But I digress. I thought it would be fun to compare rookie draft ranking in the current draft, making the turn into round 21 of 25 as I write this, to preseason ADP to gauge the market for rookie performances so far this season. I’m using NFBKC for the pre-season ADP and Monster Basketball for current rankings.

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Welcome to your midweek guidance for Week Nine!  In this post, I identify widely-available players who can help you win your head-to-head matchup.  After a placid start to the week, Stephen Curry sustained a shoulder injury late in the Warriors’ Wednesday-night game.  While I hope this doesn’t amount to anything serious for Steph, the production vacuum that results from him potentially missing multiple games cannot be overlooked.  In other news, those of you who exercised patience with rookie centers Jalen Duren and Walker Kessler are being rewarded of late.  Hopefully you were all able to snag one of them before the gold rush.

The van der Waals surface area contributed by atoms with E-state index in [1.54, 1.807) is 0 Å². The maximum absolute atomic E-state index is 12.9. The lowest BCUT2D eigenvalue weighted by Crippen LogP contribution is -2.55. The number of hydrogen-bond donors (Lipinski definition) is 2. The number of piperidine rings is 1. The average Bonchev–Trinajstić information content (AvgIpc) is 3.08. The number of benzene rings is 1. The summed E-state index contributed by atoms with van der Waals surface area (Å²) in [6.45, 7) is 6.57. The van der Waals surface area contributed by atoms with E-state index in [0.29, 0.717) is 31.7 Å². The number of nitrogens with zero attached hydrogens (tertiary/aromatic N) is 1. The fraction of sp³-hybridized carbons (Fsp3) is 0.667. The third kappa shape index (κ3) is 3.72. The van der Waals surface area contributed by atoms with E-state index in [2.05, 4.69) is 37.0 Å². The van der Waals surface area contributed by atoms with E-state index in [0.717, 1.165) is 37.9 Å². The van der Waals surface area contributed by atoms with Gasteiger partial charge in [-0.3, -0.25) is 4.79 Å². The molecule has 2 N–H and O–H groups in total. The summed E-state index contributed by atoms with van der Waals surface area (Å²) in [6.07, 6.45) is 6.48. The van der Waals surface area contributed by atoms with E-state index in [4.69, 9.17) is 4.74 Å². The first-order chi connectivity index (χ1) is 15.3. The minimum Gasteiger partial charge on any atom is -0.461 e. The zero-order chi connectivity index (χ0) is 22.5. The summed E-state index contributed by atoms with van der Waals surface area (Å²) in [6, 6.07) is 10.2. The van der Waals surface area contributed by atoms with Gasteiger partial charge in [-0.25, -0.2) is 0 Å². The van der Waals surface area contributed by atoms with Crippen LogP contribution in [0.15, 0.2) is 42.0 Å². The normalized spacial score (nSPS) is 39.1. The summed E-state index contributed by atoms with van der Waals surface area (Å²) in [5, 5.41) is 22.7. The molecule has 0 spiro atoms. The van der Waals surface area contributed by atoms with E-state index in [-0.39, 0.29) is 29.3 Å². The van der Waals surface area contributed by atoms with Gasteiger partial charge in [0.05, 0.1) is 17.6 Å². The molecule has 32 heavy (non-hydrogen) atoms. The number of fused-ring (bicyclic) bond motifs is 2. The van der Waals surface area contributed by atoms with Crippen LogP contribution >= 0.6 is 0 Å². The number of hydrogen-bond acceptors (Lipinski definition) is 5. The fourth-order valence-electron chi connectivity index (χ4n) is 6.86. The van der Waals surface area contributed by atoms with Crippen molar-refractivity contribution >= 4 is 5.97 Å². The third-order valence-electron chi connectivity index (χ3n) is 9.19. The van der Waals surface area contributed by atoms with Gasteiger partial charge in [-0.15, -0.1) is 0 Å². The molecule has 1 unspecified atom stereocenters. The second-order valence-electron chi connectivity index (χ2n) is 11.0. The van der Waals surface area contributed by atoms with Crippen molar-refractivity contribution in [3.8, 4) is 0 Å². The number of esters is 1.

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I’ve always had the need for speed. Since I was able to reach the pedals, my legs always pushed them to the metal. Video games helped to refine my urges, as the experience of playing countless other driving games gave me the experience and instincts to anticipate potential hazards while identifying slivers of space to maneuver through. For you New Yorkers, I used to pick up a buddy on the Jersey side of the GW bridge then see how fast I could make it to the east side of Manhattan. Sure, that was driving on expert mode, and we should’ve died more than a few times, but we always escaped unscathed. Oh, what a thrill. The same emotion is elicited when I watch the fantasy points rack up for Joel Embiid this season. He’s scored at least 30 points 11 times this season with three over 40 and a high of 59. On Sunday, he did this: